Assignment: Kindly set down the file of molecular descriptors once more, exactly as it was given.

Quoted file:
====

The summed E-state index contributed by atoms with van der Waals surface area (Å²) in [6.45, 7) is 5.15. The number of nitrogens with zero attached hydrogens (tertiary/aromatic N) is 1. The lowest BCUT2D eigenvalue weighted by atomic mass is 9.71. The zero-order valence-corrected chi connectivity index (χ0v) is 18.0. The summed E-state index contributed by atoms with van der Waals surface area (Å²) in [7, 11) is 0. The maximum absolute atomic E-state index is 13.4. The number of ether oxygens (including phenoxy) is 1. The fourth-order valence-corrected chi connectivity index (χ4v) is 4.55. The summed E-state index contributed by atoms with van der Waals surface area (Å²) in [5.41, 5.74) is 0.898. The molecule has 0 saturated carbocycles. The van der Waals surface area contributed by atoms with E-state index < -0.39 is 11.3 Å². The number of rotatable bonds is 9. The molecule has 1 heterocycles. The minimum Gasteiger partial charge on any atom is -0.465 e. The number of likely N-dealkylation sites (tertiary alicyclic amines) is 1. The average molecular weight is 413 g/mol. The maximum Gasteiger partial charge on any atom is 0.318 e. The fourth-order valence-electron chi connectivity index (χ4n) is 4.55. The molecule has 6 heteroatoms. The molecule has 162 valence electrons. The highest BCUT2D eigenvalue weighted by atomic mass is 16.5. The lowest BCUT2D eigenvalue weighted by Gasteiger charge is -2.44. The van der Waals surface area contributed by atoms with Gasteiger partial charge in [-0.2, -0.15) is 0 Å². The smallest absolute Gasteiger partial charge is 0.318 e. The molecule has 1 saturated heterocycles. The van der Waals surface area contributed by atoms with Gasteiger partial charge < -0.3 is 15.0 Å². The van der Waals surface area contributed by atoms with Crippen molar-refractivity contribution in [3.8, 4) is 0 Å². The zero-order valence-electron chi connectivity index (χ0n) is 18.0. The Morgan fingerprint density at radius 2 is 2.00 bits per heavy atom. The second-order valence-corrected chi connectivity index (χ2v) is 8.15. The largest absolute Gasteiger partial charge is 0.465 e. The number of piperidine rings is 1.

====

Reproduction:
The summed E-state index contributed by atoms with van der Waals surface area (Å²) in [6.45, 7) is 5.15. The number of nitrogens with zero attached hydrogens (tertiary/aromatic N) is 1. The lowest BCUT2D eigenvalue weighted by atomic mass is 9.71. The zero-order valence-corrected chi connectivity index (χ0v) is 18.0. The summed E-state index contributed by atoms with van der Waals surface area (Å²) in [7, 11) is 0. The maximum absolute atomic E-state index is 13.4. The number of ether oxygens (including phenoxy) is 1. The fourth-order valence-corrected chi connectivity index (χ4v) is 4.55. The summed E-state index contributed by atoms with van der Waals surface area (Å²) in [5.41, 5.74) is 0.898. The molecule has 0 saturated carbocycles. The van der Waals surface area contributed by atoms with E-state index < -0.39 is 11.3 Å². The number of rotatable bonds is 9. The molecule has 1 heterocycles. The minimum Gasteiger partial charge on any atom is -0.465 e. The number of likely N-dealkylation sites (tertiary alicyclic amines) is 1. The average molecular weight is 413 g/mol. The maximum Gasteiger partial charge on any atom is 0.318 e. The fourth-order valence-electron chi connectivity index (χ4n) is 4.55. The molecule has 6 heteroatoms. The molecule has 162 valence electrons. The highest BCUT2D eigenvalue weighted by atomic mass is 16.5. The lowest BCUT2D eigenvalue weighted by Gasteiger charge is -2.44. The van der Waals surface area contributed by atoms with Gasteiger partial charge in [-0.2, -0.15) is 0 Å². The smallest absolute Gasteiger partial charge is 0.318 e. The molecule has 1 saturated heterocycles. The van der Waals surface area contributed by atoms with Gasteiger partial charge < -0.3 is 15.0 Å². The van der Waals surface area contributed by atoms with Crippen molar-refractivity contribution in [3.8, 4) is 0 Å². The zero-order valence-electron chi connectivity index (χ0n) is 18.0. The Morgan fingerprint density at radius 2 is 2.00 bits per heavy atom. The second-order valence-corrected chi connectivity index (χ2v) is 8.15. The largest absolute Gasteiger partial charge is 0.465 e. The number of piperidine rings is 1.